Hendrick boys on inside track to Hall

May, 12, 2010

"Will I get in someday?"

That question probably ran through the minds of at least a few people in attendance for Tuesday's glorious grand opening of the NASCAR Hall of Fame.

Some of them don't have to worry. Some aren't so sure. And some don't have much hope.

So here's a look at some of the active NASCAR competitors and my take on their chances of becoming Hall inductees:

The 100 Percent Club

These guys are guaranteed a spot in the Hall at some point:

• Jeff Gordon -- The four-time Cup champion, who has 82 Cup victories, is a lock.

• Jimmie Johnson -- Ditto for Jeff's teammate, the only man to win four consecutive titles, and he may make it five this year.

• Mark Martin -- His lack of a Cup title won't keep him out. Martin is one of only 16 drivers with at least 40 victories.

• Rick Hendrick -- The man who brought all the above drivers together and the most successful team owner in the sport. He has nine Cup titles and a record 12 NASCAR championships overall.

• Richard Childress -- Dale Earnhardt won six of his seven Cup titles while driving for Childress.

• Chad Knaus -- The guiding force behind Johnson's four championships and the best crew chief in the business.

The Looking Good Club

This group includes likely inductees down the road:

• Tony Stewart -- He's still the only driver to win a Cup championship under both points systems, the Chase in 2005 and the full-season total in 2002. And he's now a successful owner/driver, something many people thought couldn't be done in this era.

• Joe Gibbs -- He has three Cup championships as a team owner and probably more to come with talented young drivers in the Joe Gibbs Racing stable.

• Jack Roush -- His team has two Cup titles and 116 victories, with more to come.

The Borderline Club

These guys are 50-50. Half the people would say they deserve induction, but the other half might doubt it:

• Bobby Labonte -- Is one Cup title and 21 victories over a 20-year career enough? Maybe, but he'll have to wait in line behind big brother Terry before being considered.

• Roger Penske -- A true legend of racing, but most of his accomplishments have come in open wheel. One Cup title as a team owner probably would seal the deal.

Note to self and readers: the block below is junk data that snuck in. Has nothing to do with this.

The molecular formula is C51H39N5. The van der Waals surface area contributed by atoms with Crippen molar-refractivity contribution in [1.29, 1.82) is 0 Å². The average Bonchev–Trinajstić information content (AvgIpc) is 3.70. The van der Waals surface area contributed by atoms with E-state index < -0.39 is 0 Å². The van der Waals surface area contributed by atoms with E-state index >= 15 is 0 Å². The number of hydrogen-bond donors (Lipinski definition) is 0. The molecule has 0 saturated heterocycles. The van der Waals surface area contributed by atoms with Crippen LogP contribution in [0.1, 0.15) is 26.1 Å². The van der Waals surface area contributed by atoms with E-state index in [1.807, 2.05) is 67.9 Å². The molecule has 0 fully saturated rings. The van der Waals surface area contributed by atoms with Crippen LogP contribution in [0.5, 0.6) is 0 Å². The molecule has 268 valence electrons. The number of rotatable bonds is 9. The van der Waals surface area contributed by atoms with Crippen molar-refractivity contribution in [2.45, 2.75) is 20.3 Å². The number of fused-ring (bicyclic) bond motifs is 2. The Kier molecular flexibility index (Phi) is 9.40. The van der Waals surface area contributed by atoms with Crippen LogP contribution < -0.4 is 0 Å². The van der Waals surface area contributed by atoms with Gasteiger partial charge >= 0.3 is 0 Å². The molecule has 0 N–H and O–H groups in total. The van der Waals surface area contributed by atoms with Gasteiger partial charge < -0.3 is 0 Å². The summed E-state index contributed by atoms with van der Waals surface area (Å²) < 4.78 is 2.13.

The Wait And See Club

These guys have the possibility of making it in, but it depends on how they perform the rest of their careers:

• Kyle Busch -- He's accumulating a lot of victories in all three series, but he'll need a Cup title to solidify his Hall chances.

• Kurt Busch -- Kyle's big brother has one Cup title. Another one would give him a good shot at it.

• Matt Kenseth -- The last man to win a Cup championship in the old points system. He needs a title in the Chase to secure his place in history.

The Live Up To Your Potential Club

Guys with a huge amount of talent who could become Hall-worthy competitors in the future:

• Denny Hamlin -- A championship contender now who could compete for the Cup titles for many years to come.

• Joey Logano -- A full Cup season and one victory under his belt already, and he doesn't turn 20 until May 24.

• Carl Edwards -- At age 30, he needs this decade to be his time to shine. If his equipment is good enough, he'll make the most of it.

• Kasey Kahne -- If he goes to Hendrick Motorsports and wins a couple of championships in his 30s he can get there, but he's a no for now.

The Unlikely Club

These competitors have some accomplishments, but probably not enough to be Hall-worthy:

• Dale Earnhardt Jr. -- Popularity won't do it. He'll need a Cup championship, a goal that seems to be fading with each passing year.

• Kevin Harvick -- He could remove himself from this category if he wins the championship this year. Harvick's about to sign a new deal with RCR, so there's still time.

• Jeff Burton -- A respected leader in the sport at age 42, but he doesn't have Hall of Fame credentials. Maybe they'll reconsider after he becomes a U.S. senator.

Terry Blount

ESPN Staff Writer



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